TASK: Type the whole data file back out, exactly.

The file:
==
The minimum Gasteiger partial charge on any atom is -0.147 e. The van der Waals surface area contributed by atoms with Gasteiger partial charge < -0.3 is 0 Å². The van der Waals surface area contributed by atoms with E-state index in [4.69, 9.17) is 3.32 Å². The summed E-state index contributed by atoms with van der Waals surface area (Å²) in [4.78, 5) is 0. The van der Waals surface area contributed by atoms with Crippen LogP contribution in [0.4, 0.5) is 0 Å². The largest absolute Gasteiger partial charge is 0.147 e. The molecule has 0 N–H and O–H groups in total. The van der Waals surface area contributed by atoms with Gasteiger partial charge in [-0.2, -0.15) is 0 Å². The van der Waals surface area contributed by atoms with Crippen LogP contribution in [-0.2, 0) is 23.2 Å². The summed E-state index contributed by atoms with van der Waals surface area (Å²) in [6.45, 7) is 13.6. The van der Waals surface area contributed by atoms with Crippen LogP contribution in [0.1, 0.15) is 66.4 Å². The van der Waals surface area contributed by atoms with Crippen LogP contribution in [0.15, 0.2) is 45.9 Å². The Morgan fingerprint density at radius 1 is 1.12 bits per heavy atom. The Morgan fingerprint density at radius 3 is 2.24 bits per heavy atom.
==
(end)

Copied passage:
The minimum Gasteiger partial charge on any atom is -0.147 e. The van der Waals surface area contributed by atoms with Gasteiger partial charge < -0.3 is 0 Å². The van der Waals surface area contributed by atoms with E-state index in [4.69, 9.17) is 3.32 Å². The summed E-state index contributed by atoms with van der Waals surface area (Å²) in [4.78, 5) is 0. The van der Waals surface area contributed by atoms with Crippen LogP contribution in [0.4, 0.5) is 0 Å². The largest absolute Gasteiger partial charge is 0.147 e. The molecule has 0 N–H and O–H groups in total. The van der Waals surface area contributed by atoms with Gasteiger partial charge in [-0.2, -0.15) is 0 Å². The van der Waals surface area contributed by atoms with Crippen LogP contribution in [-0.2, 0) is 23.2 Å². The summed E-state index contributed by atoms with van der Waals surface area (Å²) in [6.45, 7) is 13.6. The van der Waals surface area contributed by atoms with Crippen LogP contribution in [0.1, 0.15) is 66.4 Å². The van der Waals surface area contributed by atoms with Crippen LogP contribution in [0.15, 0.2) is 45.9 Å². The Morgan fingerprint density at radius 1 is 1.12 bits per heavy atom. The Morgan fingerprint density at radius 3 is 2.24 bits per heavy atom.